George W. Bush gazes out his airplane window at a patchwork of farms spread out like a Texas-size quilt. He shakes his head and grins his father’s crooked grin at a questioner. “It’s impossible not to think about 2000,” Bush said. “It’s all I ever hear.”
“Do I want to be president? Am I going to run?” the Texas governor said, repeating questions posed to him throughout this daylong campaign swing. “But I’m not going to fall into that trap.”
Yet for all his coy denials, this is a velvet trap. Bush’s blue eyes sparkled as he said, “I could win, you know.”
Bush has not decided whether to seek the presidency, but many Republicans consider him the early favorite. He is flattered by the attention. And this son of a president is intrigued by the notion of expanding his family’s legacy.
“I think I’ve assumed the mantle,” said Bush, discussing his rapid rise from a father’s campaign lieutenant to a national political figure.
For now, Bush, 51, is focused on winning a second term. Though the state has a long history of deposing incumbent state executives, Bush will easily win Tuesday’s GOP primary and leads his Democratic opponent by as much as 50 percentage points in the polls. He’s raised $13 million.
He won’t take re-election for granted, not after watching his father’s popularity plunge from Gulf War highs in 1991 to an Election Day loss in 1992.
“Anybody named George Bush knows there’s no sure thing in politics,” said state Sen. David Sibley of Waco, Texas, a longtime friend.
The loss left the younger Bush embittered, especially at the media’s treatment of his father and brothers. Yet he said the prospect of intense scrutiny won’t be what keeps him out of a presidential race.
He has dealt with his demons.
He drank his last drop of alcohol during his 40th birthday binge. “I was drinking too much alcohol, and it was consuming my time and energy,” he said. About this time, Billy Graham “rekindled religion” in his life.
His interviewer wondered if Bush could survive the inevitable search for skeletons. “Yup,” Bush said with no hesitation. An awkward mention of President Clinton’s troubles ensues.
“Have I been faithful to my wife? Yes,” he said.
How about dope, another Clinton trip wire. Raising his eyebrows, Bush said with a grin, “As governor?”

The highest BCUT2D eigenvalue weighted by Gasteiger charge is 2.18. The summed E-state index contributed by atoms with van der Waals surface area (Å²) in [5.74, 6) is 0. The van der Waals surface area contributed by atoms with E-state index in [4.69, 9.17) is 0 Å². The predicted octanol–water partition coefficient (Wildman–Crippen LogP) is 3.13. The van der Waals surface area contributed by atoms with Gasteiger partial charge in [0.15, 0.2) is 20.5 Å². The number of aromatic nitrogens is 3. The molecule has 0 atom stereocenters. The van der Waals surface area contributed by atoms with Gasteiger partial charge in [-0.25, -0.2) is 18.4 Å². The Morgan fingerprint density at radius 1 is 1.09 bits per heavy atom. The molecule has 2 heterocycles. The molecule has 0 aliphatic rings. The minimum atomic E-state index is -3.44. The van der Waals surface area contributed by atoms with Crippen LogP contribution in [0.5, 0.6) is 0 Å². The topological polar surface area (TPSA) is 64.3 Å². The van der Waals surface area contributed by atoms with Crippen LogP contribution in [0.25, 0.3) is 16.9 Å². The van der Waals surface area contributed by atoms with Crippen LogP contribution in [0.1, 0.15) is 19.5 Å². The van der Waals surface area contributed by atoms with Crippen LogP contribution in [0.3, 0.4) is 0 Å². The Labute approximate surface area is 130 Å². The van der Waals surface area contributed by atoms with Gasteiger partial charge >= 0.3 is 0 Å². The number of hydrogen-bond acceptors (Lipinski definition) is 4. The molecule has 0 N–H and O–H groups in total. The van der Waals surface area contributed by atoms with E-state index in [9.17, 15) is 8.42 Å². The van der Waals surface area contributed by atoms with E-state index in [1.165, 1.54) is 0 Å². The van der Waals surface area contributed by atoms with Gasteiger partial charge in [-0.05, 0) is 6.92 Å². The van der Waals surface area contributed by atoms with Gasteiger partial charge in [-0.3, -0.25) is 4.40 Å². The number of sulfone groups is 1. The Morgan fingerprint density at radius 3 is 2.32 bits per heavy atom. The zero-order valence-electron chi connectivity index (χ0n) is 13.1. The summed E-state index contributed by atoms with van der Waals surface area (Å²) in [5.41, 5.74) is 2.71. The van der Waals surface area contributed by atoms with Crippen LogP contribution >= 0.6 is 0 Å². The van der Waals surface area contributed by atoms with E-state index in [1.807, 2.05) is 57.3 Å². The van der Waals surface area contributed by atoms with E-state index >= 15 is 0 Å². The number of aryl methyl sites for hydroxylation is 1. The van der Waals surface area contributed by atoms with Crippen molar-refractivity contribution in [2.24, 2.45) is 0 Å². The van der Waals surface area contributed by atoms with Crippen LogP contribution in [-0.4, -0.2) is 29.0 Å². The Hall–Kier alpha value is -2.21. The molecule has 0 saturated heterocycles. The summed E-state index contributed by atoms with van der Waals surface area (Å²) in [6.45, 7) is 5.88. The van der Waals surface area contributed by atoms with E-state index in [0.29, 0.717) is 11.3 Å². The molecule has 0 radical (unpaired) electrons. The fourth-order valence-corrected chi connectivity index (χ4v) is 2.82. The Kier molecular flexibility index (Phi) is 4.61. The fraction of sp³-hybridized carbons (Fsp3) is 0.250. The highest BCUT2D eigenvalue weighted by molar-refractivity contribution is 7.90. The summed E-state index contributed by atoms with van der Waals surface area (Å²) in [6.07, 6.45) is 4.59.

Bush figures he can be playful because he has never run from his wilder days. “I did some irresponsible things when I was young and irresponsible,” he likes to say.
His face is younger, less angular, but he looks a lot like his old man. He is cracking jokes, swapping stories and talking sports. A few minutes later, he approaches a smiling elementary school student and blurts, “Phonics works, dude!”
He presents a striking contrast to an earlier version of himself, a man remembered in Washington as a hard-nosed 1992 operative with a short fuse. Bush has mellowed in office.
“There’s a big difference between being a lieutenant and being a general,” Bush explained. “It’s a different role. Mine is now to lead.”
His leadership produced a $1 billion tax cut, tough-love juvenile justice reform and a high-profile campaign to whittle down illiteracy rates. Bush is seeking re-election with a tightly focused agenda: education and cultural stewardship.
“We must address the fundamental problem facing Texas and America today: a culture that says, ‘If it feels good do it, and blame somebody else if you’ve got a problem,”’ he said recently.
Bush says he won’t be accused, like his father, of a lack of purpose. “I’ve got the vision thing,” he said, a riff on his father’s tortured syntax.
He sees himself as a “compassionate conservative” - moderate enough to win a general election, if barely conservative enough to survive the GOP primaries.
Some conservatives question Bush’s commitment to welfare reform, school choice and low taxes. The tax issue is critical to Bush, given his father’s failure to keep a “no new taxes” pledge.